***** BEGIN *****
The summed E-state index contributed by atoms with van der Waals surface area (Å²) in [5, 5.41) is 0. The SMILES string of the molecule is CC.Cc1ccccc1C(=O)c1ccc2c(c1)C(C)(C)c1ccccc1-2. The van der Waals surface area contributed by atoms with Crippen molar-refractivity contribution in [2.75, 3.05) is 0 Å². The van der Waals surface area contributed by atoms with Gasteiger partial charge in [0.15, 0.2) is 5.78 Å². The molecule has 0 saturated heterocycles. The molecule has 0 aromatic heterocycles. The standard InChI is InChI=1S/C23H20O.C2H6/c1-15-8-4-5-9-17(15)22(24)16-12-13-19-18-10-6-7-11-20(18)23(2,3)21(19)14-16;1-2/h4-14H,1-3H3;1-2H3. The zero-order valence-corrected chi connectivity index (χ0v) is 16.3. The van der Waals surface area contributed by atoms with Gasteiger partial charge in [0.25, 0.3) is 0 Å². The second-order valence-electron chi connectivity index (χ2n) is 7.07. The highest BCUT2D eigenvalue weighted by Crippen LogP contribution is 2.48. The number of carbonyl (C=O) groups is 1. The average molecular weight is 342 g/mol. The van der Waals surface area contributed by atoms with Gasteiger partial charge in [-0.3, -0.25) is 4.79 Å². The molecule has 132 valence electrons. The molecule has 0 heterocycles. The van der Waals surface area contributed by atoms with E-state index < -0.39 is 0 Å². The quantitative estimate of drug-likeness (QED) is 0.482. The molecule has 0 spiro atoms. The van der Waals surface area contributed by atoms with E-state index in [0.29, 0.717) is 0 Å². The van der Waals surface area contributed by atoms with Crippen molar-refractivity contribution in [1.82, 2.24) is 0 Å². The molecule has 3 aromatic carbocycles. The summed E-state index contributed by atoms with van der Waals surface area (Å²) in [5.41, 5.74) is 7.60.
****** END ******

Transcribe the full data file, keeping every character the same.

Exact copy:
The summed E-state index contributed by atoms with van der Waals surface area (Å²) in [5, 5.41) is 0. The SMILES string of the molecule is CC.Cc1ccccc1C(=O)c1ccc2c(c1)C(C)(C)c1ccccc1-2. The van der Waals surface area contributed by atoms with Crippen molar-refractivity contribution in [2.75, 3.05) is 0 Å². The van der Waals surface area contributed by atoms with Gasteiger partial charge in [0.15, 0.2) is 5.78 Å². The molecule has 0 saturated heterocycles. The molecule has 0 aromatic heterocycles. The standard InChI is InChI=1S/C23H20O.C2H6/c1-15-8-4-5-9-17(15)22(24)16-12-13-19-18-10-6-7-11-20(18)23(2,3)21(19)14-16;1-2/h4-14H,1-3H3;1-2H3. The zero-order valence-corrected chi connectivity index (χ0v) is 16.3. The van der Waals surface area contributed by atoms with Gasteiger partial charge in [0.25, 0.3) is 0 Å². The second-order valence-electron chi connectivity index (χ2n) is 7.07. The highest BCUT2D eigenvalue weighted by Crippen LogP contribution is 2.48. The number of carbonyl (C=O) groups is 1. The average molecular weight is 342 g/mol. The van der Waals surface area contributed by atoms with Gasteiger partial charge in [-0.3, -0.25) is 4.79 Å². The molecule has 132 valence electrons. The molecule has 0 heterocycles. The van der Waals surface area contributed by atoms with E-state index < -0.39 is 0 Å². The quantitative estimate of drug-likeness (QED) is 0.482. The molecule has 0 spiro atoms. The van der Waals surface area contributed by atoms with E-state index in [0.29, 0.717) is 0 Å². The van der Waals surface area contributed by atoms with Crippen molar-refractivity contribution in [1.82, 2.24) is 0 Å². The molecule has 3 aromatic carbocycles. The summed E-state index contributed by atoms with van der Waals surface area (Å²) in [5.41, 5.74) is 7.60.